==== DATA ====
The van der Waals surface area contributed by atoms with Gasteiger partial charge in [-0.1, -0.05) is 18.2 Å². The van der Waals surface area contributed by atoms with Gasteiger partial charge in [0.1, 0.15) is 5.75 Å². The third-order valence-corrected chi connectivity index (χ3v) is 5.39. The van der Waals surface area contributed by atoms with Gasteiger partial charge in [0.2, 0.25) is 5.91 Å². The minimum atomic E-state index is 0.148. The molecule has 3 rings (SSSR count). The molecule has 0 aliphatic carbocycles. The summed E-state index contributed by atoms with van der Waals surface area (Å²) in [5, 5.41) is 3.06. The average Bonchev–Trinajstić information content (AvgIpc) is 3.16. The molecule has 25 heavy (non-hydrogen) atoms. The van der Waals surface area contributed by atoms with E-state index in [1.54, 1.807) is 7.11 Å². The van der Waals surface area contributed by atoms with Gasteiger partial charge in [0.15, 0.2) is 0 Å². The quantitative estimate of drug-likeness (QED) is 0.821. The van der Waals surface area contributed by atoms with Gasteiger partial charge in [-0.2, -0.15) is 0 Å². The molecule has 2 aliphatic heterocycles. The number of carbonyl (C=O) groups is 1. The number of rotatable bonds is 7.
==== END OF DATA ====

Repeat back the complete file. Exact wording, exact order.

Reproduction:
The van der Waals surface area contributed by atoms with Gasteiger partial charge in [-0.1, -0.05) is 18.2 Å². The van der Waals surface area contributed by atoms with Gasteiger partial charge in [0.1, 0.15) is 5.75 Å². The third-order valence-corrected chi connectivity index (χ3v) is 5.39. The van der Waals surface area contributed by atoms with Gasteiger partial charge in [0.2, 0.25) is 5.91 Å². The minimum atomic E-state index is 0.148. The molecule has 3 rings (SSSR count). The molecule has 0 aliphatic carbocycles. The summed E-state index contributed by atoms with van der Waals surface area (Å²) in [5, 5.41) is 3.06. The average Bonchev–Trinajstić information content (AvgIpc) is 3.16. The molecule has 25 heavy (non-hydrogen) atoms. The van der Waals surface area contributed by atoms with E-state index in [1.54, 1.807) is 7.11 Å². The van der Waals surface area contributed by atoms with Gasteiger partial charge in [0.15, 0.2) is 0 Å². The quantitative estimate of drug-likeness (QED) is 0.821. The van der Waals surface area contributed by atoms with Gasteiger partial charge in [-0.2, -0.15) is 0 Å². The molecule has 2 aliphatic heterocycles. The number of carbonyl (C=O) groups is 1. The number of rotatable bonds is 7.